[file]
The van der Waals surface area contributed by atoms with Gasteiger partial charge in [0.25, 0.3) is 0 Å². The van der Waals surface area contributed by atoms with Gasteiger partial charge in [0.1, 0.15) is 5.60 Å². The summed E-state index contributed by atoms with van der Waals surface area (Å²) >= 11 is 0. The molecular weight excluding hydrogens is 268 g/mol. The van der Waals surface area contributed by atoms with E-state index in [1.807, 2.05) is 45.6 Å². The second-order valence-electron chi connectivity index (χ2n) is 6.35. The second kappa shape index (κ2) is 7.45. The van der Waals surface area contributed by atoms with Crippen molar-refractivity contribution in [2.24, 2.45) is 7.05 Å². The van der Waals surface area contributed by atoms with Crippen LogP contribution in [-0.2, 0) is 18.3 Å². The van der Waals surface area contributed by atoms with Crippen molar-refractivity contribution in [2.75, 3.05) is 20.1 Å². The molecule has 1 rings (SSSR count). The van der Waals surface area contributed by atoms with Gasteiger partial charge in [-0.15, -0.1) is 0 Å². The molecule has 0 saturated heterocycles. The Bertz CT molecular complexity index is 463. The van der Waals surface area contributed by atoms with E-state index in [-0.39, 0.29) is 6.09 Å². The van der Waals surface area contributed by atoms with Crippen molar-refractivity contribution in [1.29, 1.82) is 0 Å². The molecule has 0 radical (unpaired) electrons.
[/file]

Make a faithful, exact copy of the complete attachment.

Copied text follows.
The van der Waals surface area contributed by atoms with Gasteiger partial charge in [0.25, 0.3) is 0 Å². The van der Waals surface area contributed by atoms with Gasteiger partial charge in [0.1, 0.15) is 5.60 Å². The summed E-state index contributed by atoms with van der Waals surface area (Å²) >= 11 is 0. The molecular weight excluding hydrogens is 268 g/mol. The van der Waals surface area contributed by atoms with E-state index in [1.807, 2.05) is 45.6 Å². The second-order valence-electron chi connectivity index (χ2n) is 6.35. The second kappa shape index (κ2) is 7.45. The van der Waals surface area contributed by atoms with Crippen molar-refractivity contribution in [2.24, 2.45) is 7.05 Å². The van der Waals surface area contributed by atoms with Crippen LogP contribution in [-0.2, 0) is 18.3 Å². The van der Waals surface area contributed by atoms with Crippen molar-refractivity contribution in [2.75, 3.05) is 20.1 Å². The molecule has 1 rings (SSSR count). The van der Waals surface area contributed by atoms with Gasteiger partial charge in [-0.15, -0.1) is 0 Å². The molecule has 0 saturated heterocycles. The Bertz CT molecular complexity index is 463. The van der Waals surface area contributed by atoms with E-state index in [-0.39, 0.29) is 6.09 Å². The van der Waals surface area contributed by atoms with Crippen molar-refractivity contribution in [1.29, 1.82) is 0 Å². The molecule has 0 radical (unpaired) electrons.